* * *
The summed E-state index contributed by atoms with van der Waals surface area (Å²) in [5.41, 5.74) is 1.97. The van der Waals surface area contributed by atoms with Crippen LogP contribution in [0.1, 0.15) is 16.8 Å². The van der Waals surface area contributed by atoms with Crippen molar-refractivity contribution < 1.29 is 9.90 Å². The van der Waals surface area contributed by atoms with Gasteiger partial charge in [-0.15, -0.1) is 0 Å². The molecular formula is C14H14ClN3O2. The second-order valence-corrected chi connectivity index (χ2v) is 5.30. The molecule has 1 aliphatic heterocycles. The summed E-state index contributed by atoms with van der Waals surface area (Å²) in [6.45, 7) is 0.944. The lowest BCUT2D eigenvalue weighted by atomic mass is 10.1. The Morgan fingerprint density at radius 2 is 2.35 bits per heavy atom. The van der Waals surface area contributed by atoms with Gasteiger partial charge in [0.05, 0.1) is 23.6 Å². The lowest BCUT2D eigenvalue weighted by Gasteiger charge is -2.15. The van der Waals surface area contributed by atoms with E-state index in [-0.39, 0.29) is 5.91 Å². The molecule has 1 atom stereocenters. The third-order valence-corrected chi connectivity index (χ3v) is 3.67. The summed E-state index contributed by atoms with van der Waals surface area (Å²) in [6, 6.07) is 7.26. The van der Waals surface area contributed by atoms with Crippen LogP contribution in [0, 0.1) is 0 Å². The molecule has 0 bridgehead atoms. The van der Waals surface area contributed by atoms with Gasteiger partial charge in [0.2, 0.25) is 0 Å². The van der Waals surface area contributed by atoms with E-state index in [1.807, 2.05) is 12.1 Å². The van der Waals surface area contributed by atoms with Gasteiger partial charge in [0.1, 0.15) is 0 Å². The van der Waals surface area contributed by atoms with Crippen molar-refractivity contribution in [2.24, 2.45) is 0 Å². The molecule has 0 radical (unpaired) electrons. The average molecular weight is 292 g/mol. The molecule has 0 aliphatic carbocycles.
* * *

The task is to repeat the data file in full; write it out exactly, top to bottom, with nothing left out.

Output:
The summed E-state index contributed by atoms with van der Waals surface area (Å²) in [5.41, 5.74) is 1.97. The van der Waals surface area contributed by atoms with Crippen LogP contribution in [0.1, 0.15) is 16.8 Å². The van der Waals surface area contributed by atoms with Crippen molar-refractivity contribution < 1.29 is 9.90 Å². The van der Waals surface area contributed by atoms with Gasteiger partial charge in [-0.15, -0.1) is 0 Å². The molecular formula is C14H14ClN3O2. The second-order valence-corrected chi connectivity index (χ2v) is 5.30. The molecule has 1 aliphatic heterocycles. The summed E-state index contributed by atoms with van der Waals surface area (Å²) in [6.45, 7) is 0.944. The lowest BCUT2D eigenvalue weighted by atomic mass is 10.1. The Morgan fingerprint density at radius 2 is 2.35 bits per heavy atom. The van der Waals surface area contributed by atoms with Gasteiger partial charge in [0.05, 0.1) is 23.6 Å². The lowest BCUT2D eigenvalue weighted by Gasteiger charge is -2.15. The van der Waals surface area contributed by atoms with E-state index in [-0.39, 0.29) is 5.91 Å². The molecule has 1 atom stereocenters. The third-order valence-corrected chi connectivity index (χ3v) is 3.67. The summed E-state index contributed by atoms with van der Waals surface area (Å²) in [6, 6.07) is 7.26. The van der Waals surface area contributed by atoms with Crippen LogP contribution in [0, 0.1) is 0 Å². The molecule has 0 bridgehead atoms. The van der Waals surface area contributed by atoms with Gasteiger partial charge in [0.2, 0.25) is 0 Å². The van der Waals surface area contributed by atoms with E-state index in [1.807, 2.05) is 12.1 Å². The van der Waals surface area contributed by atoms with Gasteiger partial charge in [0.1, 0.15) is 0 Å². The van der Waals surface area contributed by atoms with Crippen molar-refractivity contribution in [2.24, 2.45) is 0 Å². The molecule has 0 radical (unpaired) electrons. The average molecular weight is 292 g/mol. The molecule has 0 aliphatic carbocycles.